set apart for religious exercises; such as the preaching of God's

holy word, and celebrating the sacrament of the Lord's Supper.

Besides its being the day on which our blessed Lord rose from the

dead, the practice of the apostles and the primitive Church is an

additional reason why we should religiously celebrate this first

day of the week. They who, professing the Christian religion,

still prefer the Jewish Sabbath, have little to support them in

the New Testament. How prone is man to affect to be wise above

what is written, while he is, in almost every respect, below the

teaching so plainly laid down in the Divine word.

2. The charge of St. Paul to the pastors of the Church of Christ

at Ephesus and Miletus contains much that is interesting to every

Christian minister: 1. If he be sent of God at all, he is sent

to feed the flock. 2. But, in order to feed them, he must have the

bread of life. 3. This bread he must distribute in its due season,

that each may have that portion that is suitable to time, place,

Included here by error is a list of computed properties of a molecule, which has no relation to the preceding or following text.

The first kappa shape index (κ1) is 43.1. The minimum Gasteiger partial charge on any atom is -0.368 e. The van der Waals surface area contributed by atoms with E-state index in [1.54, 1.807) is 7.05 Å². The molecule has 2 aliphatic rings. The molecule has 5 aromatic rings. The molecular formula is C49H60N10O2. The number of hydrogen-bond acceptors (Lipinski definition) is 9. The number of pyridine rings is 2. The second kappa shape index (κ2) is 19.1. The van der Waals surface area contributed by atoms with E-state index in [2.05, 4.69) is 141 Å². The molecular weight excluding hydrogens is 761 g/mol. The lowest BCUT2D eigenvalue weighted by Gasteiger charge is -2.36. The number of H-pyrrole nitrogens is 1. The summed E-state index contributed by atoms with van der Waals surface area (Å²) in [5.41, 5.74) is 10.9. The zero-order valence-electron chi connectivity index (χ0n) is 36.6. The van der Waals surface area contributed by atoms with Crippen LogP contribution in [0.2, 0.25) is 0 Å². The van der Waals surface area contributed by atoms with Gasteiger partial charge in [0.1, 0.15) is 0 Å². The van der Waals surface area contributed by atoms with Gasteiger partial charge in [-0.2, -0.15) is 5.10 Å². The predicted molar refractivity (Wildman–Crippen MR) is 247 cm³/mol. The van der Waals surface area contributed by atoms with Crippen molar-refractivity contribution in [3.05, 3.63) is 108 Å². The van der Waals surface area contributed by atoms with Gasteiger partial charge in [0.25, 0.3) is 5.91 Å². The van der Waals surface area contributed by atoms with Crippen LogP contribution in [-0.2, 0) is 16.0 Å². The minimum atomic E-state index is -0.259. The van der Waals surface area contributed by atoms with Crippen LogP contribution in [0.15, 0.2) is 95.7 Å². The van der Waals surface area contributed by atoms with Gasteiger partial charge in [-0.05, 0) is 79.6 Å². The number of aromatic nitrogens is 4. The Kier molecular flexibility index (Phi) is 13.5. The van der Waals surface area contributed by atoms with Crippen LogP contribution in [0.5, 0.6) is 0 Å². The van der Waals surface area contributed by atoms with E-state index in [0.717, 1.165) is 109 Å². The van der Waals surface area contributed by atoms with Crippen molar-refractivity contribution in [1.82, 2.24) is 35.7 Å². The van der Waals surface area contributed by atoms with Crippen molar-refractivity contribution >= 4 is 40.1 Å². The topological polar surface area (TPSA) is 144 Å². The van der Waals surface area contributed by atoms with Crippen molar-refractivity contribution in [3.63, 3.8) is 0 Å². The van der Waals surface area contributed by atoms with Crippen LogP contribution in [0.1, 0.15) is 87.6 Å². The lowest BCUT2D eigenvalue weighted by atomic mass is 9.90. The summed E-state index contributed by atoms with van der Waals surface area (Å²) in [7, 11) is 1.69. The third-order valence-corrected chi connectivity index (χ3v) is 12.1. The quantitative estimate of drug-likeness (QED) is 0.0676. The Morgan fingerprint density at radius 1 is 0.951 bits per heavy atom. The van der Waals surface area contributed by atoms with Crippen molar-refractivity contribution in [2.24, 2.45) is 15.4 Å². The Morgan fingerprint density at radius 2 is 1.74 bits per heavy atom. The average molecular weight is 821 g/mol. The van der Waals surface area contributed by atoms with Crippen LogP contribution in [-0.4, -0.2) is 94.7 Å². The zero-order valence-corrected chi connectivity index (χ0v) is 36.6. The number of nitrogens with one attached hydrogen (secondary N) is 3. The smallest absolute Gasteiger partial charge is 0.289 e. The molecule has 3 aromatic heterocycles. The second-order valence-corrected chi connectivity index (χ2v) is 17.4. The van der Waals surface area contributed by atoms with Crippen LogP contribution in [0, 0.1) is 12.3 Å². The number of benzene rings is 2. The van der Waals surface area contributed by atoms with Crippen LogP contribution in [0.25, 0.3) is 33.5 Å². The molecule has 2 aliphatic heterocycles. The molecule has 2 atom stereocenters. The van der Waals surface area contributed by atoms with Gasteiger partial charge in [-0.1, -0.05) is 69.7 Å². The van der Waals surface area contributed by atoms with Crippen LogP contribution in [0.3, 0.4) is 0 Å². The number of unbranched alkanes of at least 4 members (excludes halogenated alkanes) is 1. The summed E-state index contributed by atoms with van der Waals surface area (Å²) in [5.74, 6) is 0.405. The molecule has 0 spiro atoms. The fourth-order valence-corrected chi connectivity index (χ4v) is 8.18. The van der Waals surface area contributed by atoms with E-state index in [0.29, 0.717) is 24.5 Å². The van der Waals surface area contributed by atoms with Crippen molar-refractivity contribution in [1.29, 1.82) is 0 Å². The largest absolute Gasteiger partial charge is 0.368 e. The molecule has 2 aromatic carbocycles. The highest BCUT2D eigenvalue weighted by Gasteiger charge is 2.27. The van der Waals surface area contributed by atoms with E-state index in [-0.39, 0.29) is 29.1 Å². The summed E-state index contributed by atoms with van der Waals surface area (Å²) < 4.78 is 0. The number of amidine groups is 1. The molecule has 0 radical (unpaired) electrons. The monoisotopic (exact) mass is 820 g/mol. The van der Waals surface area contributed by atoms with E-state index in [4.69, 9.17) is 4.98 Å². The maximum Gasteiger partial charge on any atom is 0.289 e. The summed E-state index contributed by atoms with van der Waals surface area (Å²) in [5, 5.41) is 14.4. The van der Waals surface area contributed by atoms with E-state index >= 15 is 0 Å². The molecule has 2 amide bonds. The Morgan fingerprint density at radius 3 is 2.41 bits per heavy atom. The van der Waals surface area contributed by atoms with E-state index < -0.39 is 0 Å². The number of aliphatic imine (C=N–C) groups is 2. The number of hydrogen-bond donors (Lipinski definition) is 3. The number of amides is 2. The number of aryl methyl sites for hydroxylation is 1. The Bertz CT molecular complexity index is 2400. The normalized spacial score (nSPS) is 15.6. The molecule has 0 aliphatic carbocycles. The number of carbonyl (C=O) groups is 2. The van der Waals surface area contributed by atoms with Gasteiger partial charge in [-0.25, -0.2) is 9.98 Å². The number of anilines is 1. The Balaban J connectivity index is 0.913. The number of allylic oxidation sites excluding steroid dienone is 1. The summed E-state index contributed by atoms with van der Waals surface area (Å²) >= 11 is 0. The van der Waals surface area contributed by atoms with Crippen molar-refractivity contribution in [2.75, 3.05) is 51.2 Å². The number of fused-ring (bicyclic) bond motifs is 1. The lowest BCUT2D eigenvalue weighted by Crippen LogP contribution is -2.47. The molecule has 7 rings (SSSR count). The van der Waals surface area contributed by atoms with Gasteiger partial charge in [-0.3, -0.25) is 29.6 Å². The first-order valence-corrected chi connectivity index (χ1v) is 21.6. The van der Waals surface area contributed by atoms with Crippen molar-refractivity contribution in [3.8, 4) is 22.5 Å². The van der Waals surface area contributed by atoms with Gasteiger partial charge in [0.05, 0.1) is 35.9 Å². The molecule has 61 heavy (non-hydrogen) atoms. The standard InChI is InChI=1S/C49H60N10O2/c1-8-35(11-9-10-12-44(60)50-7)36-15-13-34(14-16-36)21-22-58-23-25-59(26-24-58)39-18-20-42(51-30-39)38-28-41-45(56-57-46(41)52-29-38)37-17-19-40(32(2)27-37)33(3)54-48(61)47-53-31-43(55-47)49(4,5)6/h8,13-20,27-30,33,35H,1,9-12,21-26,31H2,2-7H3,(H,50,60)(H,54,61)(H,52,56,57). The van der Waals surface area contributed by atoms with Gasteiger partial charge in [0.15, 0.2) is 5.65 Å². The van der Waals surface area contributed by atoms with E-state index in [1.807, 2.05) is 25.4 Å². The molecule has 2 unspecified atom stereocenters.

and state. 4. While he is feeding others, he should take care to

have his own soul fed: it is possible for a minister to be the

instrument of feeding others, and yet starve himself. 5. If Jesus

Christ intrust to his care the souls he has bought by his own

blood, what an awful account will he have to give in the day of

judgment, if any of them perish through his neglect! Though the

sinner, dying in his sins, has his own blood upon his head, yet,

if the watchman has not faithfully warned him, his blood will be

required at the watchman's hand. Let him who is concerned read

Ezekiel, Eze 33:3-5, and think of the account which he is shortly

to give unto God.

3. Tenderness and sympathy are not inconsistent with the highest

state of grace. Paul warns his hearers day and night with tears.

His hearers now weep sore at the departure of their beloved

pastor. They who can give up a Christian minister with

indifference, have either profited little under that ministry, or

they have backslidden from the grace of God. The pastors should

love as fathers, the converts as children; and all feel themselves

one family, under that great head, Christ Jesus.